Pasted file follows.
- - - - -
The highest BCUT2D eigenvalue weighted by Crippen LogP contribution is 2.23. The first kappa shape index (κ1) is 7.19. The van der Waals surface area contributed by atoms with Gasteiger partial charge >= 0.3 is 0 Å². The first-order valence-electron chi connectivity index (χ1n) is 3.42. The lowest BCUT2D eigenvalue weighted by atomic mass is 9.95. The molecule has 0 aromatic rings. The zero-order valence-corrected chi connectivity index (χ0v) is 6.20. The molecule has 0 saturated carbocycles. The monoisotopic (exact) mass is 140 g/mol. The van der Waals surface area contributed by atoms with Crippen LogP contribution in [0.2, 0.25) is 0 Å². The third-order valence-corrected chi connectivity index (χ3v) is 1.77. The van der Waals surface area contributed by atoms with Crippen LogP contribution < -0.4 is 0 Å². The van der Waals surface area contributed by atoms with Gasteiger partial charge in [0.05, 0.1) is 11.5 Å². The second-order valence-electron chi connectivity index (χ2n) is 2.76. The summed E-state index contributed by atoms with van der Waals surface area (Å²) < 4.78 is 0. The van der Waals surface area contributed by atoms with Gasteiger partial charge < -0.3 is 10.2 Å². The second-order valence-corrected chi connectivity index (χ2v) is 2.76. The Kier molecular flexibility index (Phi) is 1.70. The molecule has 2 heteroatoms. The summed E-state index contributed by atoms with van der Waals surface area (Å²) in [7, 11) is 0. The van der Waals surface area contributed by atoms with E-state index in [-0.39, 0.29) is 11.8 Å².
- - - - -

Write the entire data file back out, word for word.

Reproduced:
The highest BCUT2D eigenvalue weighted by Crippen LogP contribution is 2.23. The first kappa shape index (κ1) is 7.19. The van der Waals surface area contributed by atoms with Gasteiger partial charge >= 0.3 is 0 Å². The first-order valence-electron chi connectivity index (χ1n) is 3.42. The lowest BCUT2D eigenvalue weighted by atomic mass is 9.95. The molecule has 0 aromatic rings. The zero-order valence-corrected chi connectivity index (χ0v) is 6.20. The molecule has 0 saturated carbocycles. The monoisotopic (exact) mass is 140 g/mol. The van der Waals surface area contributed by atoms with Crippen LogP contribution in [0.2, 0.25) is 0 Å². The third-order valence-corrected chi connectivity index (χ3v) is 1.77. The van der Waals surface area contributed by atoms with Crippen LogP contribution < -0.4 is 0 Å². The van der Waals surface area contributed by atoms with Gasteiger partial charge in [0.05, 0.1) is 11.5 Å². The second-order valence-electron chi connectivity index (χ2n) is 2.76. The summed E-state index contributed by atoms with van der Waals surface area (Å²) < 4.78 is 0. The van der Waals surface area contributed by atoms with Gasteiger partial charge < -0.3 is 10.2 Å². The second-order valence-corrected chi connectivity index (χ2v) is 2.76. The Kier molecular flexibility index (Phi) is 1.70. The molecule has 2 heteroatoms. The summed E-state index contributed by atoms with van der Waals surface area (Å²) in [7, 11) is 0. The van der Waals surface area contributed by atoms with E-state index in [-0.39, 0.29) is 11.8 Å².